911 is for Emergencies

0
911 cell
4

Although the source of a 911 land-line call is normally traceable with relative ease, cell phone calls are not always so easily tracked. Depending on the strength of your cell signal and several other factors, the police may only be able to pinpoint your location to a certain town, cell tower or radius. Even with the advanced ability to “ping” the location of your cell phone, there are factors that can make this unreliable.

The combination of all these elements mean that police can spend hours searching for someone who called 911 by accident and hung-up on the operator. That is time that could be otherwise spent responding to actual emergencies, investigating crimes or patrolling our communities and highways.

In 2017 the East Algoma Ontario Provincial Police (OPP) Detachment responded to 546 911 hang-ups. For the first quarter of 2017 there were 134 “911” calls, and only eight of those being actual emergencies. In comparison, the first quarter of 2018 shows 128 “911” calls, and only 11 being actual emergencies.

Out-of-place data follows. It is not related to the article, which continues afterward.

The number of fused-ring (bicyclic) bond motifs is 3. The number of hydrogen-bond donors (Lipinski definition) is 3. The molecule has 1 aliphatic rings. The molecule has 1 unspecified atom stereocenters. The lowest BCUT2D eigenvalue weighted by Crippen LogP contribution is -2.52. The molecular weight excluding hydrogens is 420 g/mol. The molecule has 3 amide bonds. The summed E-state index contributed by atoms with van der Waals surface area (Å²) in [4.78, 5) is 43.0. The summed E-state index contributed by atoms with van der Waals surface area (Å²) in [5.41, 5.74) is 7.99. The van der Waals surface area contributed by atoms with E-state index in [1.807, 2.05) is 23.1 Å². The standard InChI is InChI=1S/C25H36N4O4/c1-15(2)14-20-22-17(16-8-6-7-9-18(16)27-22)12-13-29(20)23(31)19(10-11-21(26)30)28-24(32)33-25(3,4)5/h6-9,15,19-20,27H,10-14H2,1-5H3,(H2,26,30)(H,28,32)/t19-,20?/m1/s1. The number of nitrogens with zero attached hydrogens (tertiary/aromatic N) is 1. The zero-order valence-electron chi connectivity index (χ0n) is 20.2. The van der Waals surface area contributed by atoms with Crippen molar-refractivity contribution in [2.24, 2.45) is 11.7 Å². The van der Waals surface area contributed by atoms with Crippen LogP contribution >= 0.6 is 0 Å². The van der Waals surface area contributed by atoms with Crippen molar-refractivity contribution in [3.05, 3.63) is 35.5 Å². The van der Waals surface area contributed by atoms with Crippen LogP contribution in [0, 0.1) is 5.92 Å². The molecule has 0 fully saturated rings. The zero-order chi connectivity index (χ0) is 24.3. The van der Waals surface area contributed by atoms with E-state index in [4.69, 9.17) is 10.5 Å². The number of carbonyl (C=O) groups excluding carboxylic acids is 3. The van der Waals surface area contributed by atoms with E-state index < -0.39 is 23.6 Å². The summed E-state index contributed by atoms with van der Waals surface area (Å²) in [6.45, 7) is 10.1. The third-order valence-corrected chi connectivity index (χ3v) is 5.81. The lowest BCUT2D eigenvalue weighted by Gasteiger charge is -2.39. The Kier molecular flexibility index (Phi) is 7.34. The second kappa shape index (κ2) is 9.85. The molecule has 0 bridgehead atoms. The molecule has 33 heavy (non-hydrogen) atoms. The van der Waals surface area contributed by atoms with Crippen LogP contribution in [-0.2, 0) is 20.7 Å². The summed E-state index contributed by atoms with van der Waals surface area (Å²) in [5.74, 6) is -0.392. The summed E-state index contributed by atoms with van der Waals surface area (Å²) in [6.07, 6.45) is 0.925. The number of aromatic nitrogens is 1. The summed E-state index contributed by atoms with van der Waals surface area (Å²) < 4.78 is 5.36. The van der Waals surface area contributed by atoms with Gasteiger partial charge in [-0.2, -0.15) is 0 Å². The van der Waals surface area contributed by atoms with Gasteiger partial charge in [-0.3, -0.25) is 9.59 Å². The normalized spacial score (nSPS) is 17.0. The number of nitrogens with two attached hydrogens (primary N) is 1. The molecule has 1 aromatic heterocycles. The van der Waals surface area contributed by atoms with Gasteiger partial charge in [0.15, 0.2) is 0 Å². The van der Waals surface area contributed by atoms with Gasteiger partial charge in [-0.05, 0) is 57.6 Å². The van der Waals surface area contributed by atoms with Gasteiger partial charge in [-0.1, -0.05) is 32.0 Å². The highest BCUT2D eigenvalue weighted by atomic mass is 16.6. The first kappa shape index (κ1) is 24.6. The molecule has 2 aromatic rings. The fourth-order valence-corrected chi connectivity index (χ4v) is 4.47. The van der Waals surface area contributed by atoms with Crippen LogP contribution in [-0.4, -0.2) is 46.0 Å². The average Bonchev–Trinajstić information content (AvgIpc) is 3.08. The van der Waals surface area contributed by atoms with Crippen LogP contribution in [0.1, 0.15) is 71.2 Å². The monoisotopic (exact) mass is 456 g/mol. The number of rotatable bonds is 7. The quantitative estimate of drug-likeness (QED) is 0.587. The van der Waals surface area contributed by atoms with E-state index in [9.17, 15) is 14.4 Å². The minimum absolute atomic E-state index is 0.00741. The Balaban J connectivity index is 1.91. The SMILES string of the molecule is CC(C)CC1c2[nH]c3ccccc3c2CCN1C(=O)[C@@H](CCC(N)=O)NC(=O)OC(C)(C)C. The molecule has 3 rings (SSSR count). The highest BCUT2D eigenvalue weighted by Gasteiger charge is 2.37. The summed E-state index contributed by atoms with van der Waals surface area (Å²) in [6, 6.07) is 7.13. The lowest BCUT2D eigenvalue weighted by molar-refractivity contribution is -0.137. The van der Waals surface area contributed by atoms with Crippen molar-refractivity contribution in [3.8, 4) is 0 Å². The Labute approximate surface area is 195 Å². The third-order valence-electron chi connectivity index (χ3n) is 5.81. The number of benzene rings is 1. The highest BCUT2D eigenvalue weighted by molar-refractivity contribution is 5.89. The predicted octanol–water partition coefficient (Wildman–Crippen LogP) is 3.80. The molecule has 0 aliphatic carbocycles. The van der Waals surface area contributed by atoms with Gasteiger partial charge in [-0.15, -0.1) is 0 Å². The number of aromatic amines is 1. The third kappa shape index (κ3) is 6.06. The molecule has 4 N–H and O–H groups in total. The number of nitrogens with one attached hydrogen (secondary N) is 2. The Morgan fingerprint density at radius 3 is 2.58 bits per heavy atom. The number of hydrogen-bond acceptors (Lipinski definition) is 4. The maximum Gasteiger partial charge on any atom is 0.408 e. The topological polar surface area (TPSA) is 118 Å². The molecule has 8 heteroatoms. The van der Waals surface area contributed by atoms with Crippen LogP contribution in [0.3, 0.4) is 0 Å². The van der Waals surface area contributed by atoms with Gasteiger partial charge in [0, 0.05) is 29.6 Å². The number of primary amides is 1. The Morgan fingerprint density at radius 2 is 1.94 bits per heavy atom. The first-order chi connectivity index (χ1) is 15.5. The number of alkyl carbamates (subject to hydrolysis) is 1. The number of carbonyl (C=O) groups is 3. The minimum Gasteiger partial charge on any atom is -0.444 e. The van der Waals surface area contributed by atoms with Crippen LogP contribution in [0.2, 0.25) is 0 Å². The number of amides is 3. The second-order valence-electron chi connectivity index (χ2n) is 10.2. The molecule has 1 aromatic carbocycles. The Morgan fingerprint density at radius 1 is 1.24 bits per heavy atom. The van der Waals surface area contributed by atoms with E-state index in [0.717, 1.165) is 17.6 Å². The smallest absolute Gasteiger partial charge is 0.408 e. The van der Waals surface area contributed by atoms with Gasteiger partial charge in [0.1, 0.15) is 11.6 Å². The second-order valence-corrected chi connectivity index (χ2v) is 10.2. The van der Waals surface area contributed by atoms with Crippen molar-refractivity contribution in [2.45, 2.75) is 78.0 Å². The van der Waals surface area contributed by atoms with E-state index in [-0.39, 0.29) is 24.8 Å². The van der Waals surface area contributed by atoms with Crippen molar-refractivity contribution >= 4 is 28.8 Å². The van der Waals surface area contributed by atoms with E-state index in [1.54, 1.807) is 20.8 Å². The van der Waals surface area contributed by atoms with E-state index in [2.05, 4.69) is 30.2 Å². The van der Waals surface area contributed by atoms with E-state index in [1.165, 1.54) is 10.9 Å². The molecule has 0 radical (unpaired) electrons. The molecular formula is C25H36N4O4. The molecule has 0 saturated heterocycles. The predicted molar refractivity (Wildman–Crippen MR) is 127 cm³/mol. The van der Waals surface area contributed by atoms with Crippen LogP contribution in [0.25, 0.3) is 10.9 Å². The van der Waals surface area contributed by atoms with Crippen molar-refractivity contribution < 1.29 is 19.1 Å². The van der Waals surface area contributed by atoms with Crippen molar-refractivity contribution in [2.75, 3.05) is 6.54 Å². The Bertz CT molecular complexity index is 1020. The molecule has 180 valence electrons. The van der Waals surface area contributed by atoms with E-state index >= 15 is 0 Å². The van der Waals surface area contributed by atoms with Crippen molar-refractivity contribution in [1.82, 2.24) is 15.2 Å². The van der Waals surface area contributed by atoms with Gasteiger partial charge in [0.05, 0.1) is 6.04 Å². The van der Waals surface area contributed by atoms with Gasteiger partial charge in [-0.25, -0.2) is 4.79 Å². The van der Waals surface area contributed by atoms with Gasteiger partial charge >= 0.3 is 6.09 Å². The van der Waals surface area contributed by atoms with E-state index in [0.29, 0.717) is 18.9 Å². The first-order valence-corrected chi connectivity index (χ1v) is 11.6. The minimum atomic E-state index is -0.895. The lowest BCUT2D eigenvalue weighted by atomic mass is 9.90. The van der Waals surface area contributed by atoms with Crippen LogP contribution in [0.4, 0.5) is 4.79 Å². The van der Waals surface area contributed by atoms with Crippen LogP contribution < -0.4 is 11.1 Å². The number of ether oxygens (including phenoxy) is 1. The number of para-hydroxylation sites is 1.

Here’s how you can help:

If you accidentally call 911, do not hang up the phone. Stay on the line and tell the operator what happened. The operator will need to know exactly where you are so the police can verify that the 911 call was accidental.

Remember that if you call 911 by accident or mistakenly use it in a non-urgent situation, you’re not in trouble with the police. However, officers will need to check on you to verify that there is no emergency.

Lock your cell phone when it is in your pocket or your purse.

Do not let your children play with your phone. They may inadvertently call 911 and not be able to tell you what they’ve done. Even old cell phones that still have a battery in them are capable of calling 911.

Educate your children about the use of 911 and that people who are in real danger need emergency services personnel to be available.

LEAVE A REPLY

Please enter your comment!
Please enter your name here